Opioid Abuse and Homelessness

April 5, 2016  |  Publications

The issue of opioid abuse has risen to a level of national crisis as the number of people abusing prescription drugs and heroin has dramatically risen, and the rate of opioid-related overdose deaths has tripled since 2000. In 2014, an estimated 2.5 million people had opioid-use disorders (OUD) involving prescription drug or heroin abuse, and opioid-related overdoses were responsible for more than 28,000 deaths.

While the epidemic is notable for affecting people from any race, gender, socioeconomic status, or other identifier, its effects are felt in unique and notably harmful ways by people who are experiencing homelessness. Evidence indicates that substance use disorders are known risk factors for homelessness, and data clearly shows that substance abuse and overdose disproportionately impact homeless people.

  • A survey by the United States Conference of Mayors found that 68 percent of cities reported that substance abuse was the largest cause of homelessness for single adults. Substance abuse was also reported as one of the top three causes of family homelessness by 12 percent of cities.
  • In another study, 25 percent of homeless people surveyed, identified drug use as the primary reason for homelessness.
  • A study to determine the leading risk factors for homelessness among veterans indicated that substance abuse may have the highest impact on relative risk for homelessness in this population, even more so than bipolar disorder and schizophrenia. And a 2015 study of veterans initiating medication-administered treatment (MAT) screened each of these patients for risk of homelessness and found that the prevalence of homelessness in veterans with OUD is 10 times more than the general veteran population.
  • A recent study in Boston showed that overdose has surpassed HIV as the leading cause of death among homeless adults, and found that opioids are responsible for more than 80 percent of these deaths. Homeless adults, 25-44, were nine times more likely to die from an overdose than their counterparts who were stably housed.

The White House Initiative

The Obama Administration made fighting the epidemic a priority, and recently requested $1.1 billion in the FY 2017 budget to address opioid abuse. The initiative includes public and private sector goals to improve access to treatment, increase provider use of evidence-based medical therapies including buprenorphine and naloxone, and evaluate the effectiveness of treatment programs that employ MAT.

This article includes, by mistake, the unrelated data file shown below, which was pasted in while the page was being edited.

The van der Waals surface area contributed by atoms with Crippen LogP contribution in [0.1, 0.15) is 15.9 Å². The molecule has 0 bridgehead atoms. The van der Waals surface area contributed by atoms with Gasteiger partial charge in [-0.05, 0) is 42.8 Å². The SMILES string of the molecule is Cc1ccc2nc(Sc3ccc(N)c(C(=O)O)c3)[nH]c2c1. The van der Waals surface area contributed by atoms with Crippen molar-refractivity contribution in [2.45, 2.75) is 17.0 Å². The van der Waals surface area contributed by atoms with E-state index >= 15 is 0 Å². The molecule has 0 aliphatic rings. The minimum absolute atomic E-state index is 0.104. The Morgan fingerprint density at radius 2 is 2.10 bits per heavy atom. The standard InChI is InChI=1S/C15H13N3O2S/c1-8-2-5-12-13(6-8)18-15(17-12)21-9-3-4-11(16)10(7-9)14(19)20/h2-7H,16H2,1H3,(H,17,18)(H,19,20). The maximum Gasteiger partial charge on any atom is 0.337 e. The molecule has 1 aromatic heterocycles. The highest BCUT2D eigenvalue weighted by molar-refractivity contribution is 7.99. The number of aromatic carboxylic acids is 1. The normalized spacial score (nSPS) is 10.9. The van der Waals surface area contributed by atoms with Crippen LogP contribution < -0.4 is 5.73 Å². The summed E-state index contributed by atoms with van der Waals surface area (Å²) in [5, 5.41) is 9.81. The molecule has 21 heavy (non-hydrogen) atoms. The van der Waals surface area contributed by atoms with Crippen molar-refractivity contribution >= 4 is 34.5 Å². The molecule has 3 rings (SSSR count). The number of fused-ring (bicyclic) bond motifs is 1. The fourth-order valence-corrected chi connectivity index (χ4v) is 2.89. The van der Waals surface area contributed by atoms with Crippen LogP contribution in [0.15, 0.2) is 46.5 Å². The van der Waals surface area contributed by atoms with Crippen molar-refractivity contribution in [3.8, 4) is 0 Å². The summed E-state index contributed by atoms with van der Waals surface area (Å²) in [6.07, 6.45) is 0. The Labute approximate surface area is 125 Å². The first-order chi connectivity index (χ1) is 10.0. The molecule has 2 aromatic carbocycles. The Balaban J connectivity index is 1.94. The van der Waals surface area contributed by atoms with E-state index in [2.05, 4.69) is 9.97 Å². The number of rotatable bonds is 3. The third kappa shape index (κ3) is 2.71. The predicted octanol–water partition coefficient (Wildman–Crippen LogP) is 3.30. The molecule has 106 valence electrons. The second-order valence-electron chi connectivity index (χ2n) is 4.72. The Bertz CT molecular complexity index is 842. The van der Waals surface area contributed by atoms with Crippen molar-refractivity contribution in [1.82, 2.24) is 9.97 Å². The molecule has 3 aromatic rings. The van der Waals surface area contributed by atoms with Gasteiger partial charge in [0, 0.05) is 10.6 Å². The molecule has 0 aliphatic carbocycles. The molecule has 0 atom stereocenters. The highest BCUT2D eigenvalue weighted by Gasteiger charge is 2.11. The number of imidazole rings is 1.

While not specifically addressed in the White House’s plan, the consideration and prioritization of the unique and urgent needs of people who have OUD and are experiencing or at risk of experiencing homelessness is essential to it success.

Homeless people with OUD experience significant barriers to treatment. Obstacles include disaffiliation or social isolation, lack of mobility or transportation, a fragmented delivery system, and complex treatment needs including co-occurring conditions. Additionally, the social service needs of homeless individuals, including access to employment and housing, increase the morbidity and mortality of substance use disorders.

Research has shown that integrated treatment which incorporates housing and employment components provides better health outcomes than usual care for people who are homeless. Studies do confirm that with increased clinical support and connections to homeless services, including housing, homeless patients are statistically as likely as stably housed patients to successfully complete MAT. These findings demonstrate that treatment and stability are intrinsically linked and interdependent.

It is imperative that the administration, our healthcare system, and homeless services systems and providers come together to respond to the critical rates of addiction and death within homeless populations as a component of the national response to the opioid epidemic.


  • To maximize treatment efficacy, incorporate housing and social supports, including permanent supportive housing units and rapid rehousing interventions, into treatment for persons with housing instability or those who are experiencing homelessness. This requires collaboration between healthcare providers and housing and homeless services providers.
  • Treatment providers should increase their understanding of the additional clinical and social services necessary to engage and keep homeless people with OUD in treatment. Evidence-based training on strategies and supports for coordinated programs should be provided to substance use and primary care practitioners. Case management should be included in these clinical programs.
  • Expand the availability, understanding, and use of naloxone and MAT, specifically buprenorphine. States are encouraged to pass liberal third-party prescription and standing order legislation to encourage the distribution and use of these evidence-based medical treatments.
  • Homeless services systems and providers are encouraged to complete overdose response planning.